Over the last few years hackerspaces have sprung up all over the U.S.  These are places where members chip in some money every month to rent a space and stock it with exotic tools and projects.  The members tend to have an eclectic mix of technical skills.  Often in any group of 5 you will find experience in writing computer programs, digital circuit design, analog circuit design, mechanical design, use of tools like CNC mills and laser cutter/etchers, art school, user interface design, musicianship, rocketry and building exotic radio equipment.  Plus a love of science fiction, comic books and techno music.  Whenever I encounter a hackerspace, I have the sense that I have found my tribe.

A local hackerspace in the Los Angeles area that is particularly active (there are a couple more around town) is called Crash Space.  I visited them a few times and joined their email list.  When I went to a meeting about a month ago, the club had just been selected to participate in the VIMBY/Scion Hackerspace Challenge.  Several hackerspaces around the country were given $3,000 each and asked to build something cool with it over the course of a couple of weeks.  Though I am not a member of Crash Space (yet, anyway), they let me be part of the team.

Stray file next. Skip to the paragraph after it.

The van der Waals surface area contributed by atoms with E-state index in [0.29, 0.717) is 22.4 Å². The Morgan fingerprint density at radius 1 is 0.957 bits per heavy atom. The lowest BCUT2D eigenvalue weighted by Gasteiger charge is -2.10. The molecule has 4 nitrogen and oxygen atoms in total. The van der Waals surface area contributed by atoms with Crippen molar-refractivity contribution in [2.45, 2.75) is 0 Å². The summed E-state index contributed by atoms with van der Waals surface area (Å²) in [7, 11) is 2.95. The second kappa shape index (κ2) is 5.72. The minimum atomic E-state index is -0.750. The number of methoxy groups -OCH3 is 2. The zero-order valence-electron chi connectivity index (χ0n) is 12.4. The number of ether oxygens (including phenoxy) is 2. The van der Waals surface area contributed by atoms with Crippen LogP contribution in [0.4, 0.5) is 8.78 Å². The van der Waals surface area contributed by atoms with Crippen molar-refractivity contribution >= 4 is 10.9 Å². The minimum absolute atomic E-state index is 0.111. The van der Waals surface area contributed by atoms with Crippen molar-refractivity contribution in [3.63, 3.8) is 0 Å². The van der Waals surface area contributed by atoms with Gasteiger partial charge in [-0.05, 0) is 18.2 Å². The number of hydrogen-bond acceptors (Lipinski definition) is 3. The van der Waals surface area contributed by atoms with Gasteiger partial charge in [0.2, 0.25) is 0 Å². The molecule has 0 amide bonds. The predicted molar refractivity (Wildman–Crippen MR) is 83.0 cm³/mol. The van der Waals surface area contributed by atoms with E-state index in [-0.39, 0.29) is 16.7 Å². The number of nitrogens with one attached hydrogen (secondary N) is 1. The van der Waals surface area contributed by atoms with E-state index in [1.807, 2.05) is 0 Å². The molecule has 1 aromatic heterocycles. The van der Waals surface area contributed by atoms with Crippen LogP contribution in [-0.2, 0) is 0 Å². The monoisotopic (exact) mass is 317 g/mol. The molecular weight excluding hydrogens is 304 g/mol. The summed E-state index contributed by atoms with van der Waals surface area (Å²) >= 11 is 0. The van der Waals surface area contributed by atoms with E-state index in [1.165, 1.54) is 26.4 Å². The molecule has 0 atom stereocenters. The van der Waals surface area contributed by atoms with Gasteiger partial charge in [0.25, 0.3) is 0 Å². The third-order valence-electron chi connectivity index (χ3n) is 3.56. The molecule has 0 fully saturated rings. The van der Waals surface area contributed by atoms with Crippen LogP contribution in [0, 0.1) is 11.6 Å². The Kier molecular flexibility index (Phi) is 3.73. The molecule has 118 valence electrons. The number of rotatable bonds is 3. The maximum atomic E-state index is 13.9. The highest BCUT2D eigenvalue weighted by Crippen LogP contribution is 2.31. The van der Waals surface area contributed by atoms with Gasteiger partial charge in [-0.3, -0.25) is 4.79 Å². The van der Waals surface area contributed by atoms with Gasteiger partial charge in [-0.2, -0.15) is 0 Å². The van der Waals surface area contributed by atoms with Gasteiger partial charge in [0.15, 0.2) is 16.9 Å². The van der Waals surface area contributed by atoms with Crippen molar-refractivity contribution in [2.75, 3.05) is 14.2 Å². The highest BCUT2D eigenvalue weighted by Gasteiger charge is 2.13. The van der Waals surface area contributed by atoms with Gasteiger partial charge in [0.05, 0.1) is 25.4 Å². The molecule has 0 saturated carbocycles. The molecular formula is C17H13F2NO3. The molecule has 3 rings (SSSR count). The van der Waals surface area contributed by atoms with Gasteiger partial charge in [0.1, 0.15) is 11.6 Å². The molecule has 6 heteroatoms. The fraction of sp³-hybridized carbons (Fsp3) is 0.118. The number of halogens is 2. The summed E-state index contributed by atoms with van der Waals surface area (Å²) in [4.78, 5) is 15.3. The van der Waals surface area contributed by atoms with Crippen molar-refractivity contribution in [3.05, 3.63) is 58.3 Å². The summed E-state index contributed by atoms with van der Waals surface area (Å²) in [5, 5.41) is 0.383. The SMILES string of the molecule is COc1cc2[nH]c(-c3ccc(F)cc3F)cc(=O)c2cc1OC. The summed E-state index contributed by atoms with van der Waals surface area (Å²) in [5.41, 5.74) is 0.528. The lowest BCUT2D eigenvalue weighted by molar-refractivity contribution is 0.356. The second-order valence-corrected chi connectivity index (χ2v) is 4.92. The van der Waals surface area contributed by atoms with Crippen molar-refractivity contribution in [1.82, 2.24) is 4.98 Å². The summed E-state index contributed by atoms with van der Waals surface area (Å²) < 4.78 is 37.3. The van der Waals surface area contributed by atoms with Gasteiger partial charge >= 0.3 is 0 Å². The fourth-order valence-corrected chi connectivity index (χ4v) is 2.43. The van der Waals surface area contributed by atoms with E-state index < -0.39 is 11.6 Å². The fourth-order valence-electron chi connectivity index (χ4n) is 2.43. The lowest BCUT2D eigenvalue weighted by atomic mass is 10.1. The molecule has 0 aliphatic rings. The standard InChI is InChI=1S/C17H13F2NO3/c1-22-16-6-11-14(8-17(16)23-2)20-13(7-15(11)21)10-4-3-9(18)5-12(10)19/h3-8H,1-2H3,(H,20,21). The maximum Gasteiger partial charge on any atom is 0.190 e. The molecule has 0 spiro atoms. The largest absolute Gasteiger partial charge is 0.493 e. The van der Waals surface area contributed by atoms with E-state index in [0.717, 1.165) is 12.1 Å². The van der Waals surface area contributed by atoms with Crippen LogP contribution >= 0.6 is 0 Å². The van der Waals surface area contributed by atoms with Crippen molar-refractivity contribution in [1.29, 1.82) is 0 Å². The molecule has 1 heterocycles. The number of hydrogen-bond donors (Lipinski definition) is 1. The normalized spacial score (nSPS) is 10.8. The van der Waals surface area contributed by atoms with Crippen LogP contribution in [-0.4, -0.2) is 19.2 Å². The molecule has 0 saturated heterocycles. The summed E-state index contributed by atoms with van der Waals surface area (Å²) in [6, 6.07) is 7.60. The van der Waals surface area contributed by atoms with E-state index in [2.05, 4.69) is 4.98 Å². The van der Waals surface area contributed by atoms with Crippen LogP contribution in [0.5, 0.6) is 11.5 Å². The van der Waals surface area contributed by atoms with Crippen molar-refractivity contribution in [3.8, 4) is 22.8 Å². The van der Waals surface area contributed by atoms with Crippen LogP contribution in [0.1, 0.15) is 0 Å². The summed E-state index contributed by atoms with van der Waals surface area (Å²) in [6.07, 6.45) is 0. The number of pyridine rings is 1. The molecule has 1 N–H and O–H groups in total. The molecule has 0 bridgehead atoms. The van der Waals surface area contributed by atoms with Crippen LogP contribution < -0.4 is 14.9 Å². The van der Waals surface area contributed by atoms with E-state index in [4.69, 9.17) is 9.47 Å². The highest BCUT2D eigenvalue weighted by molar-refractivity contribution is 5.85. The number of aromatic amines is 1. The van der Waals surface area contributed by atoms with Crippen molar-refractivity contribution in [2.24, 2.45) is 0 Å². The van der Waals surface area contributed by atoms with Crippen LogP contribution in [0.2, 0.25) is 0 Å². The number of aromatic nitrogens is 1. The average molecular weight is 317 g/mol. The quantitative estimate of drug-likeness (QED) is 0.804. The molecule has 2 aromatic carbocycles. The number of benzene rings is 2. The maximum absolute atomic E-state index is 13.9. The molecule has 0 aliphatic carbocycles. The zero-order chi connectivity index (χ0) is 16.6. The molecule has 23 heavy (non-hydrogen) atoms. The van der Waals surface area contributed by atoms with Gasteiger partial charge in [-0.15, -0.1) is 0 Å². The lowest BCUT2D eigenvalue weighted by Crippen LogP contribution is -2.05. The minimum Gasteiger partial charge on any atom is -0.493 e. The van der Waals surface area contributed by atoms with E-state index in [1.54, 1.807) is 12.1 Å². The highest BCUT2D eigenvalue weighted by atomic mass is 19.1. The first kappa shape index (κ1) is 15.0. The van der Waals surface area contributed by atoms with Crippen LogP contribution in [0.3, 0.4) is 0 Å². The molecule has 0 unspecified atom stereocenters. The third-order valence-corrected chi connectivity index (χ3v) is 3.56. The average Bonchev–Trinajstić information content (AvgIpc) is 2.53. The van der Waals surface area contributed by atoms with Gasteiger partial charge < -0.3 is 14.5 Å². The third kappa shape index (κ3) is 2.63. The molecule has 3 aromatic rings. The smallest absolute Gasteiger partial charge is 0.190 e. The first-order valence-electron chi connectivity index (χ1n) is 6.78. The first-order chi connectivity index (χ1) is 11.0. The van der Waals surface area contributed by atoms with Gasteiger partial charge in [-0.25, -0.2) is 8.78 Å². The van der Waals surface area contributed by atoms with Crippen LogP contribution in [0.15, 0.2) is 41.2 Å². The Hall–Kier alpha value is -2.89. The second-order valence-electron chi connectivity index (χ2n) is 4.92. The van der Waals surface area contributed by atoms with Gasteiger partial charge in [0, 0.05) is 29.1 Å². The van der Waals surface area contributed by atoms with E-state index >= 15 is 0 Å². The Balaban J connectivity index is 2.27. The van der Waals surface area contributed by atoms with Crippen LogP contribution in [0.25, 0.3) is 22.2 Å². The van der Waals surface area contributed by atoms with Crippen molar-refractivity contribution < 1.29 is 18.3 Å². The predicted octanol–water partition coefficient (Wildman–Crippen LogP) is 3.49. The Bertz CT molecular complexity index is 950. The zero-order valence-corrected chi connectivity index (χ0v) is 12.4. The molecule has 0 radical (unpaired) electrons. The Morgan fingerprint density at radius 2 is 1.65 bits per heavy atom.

The project they decided to do was to put an array of ultrasonic sensors along the front of the storefront that is Crash Space.  As people walked in front of the building, they triggered the various sensors, which triggered different noise making devices, many of them consisting of a relay driving a “thwacker” that banged a bottle or flower pot.  There was even an “Easter Egg”, where if you ran back and forth the entire length of the building several times, it would start playing the Close Encounters 5-note signature tune (you know, Boo-boo-boo-bowww-boooo). 

I built a stereo audio mixer with phantom power for the project, wired up ultrasonic sensors and helped to assemble the thwackers.  You can see pictures of the unveiling here:


 On a personal note, if you look at the 11th picture in the series, you can see the mixer I built on the lower level, just to the right of the Memory Man.

 Anyway, the sponsors are VIMBY, a competitor to YouTube, and Scion, the car company.  A videographer filmed the entire process, and there will be a video of it at some point on the VIMBY site.  And some of that footage will make its way into a Scion car commercial after that.  Also, they will choose a winner from among the hackerspaces who competed.  We are up against the legendary NYC Resistor hackerspace (in New York City).  But all that is in the future.  For now, it was great to be part of such an interesting and (to their neighbors) unbelievably cryptic project.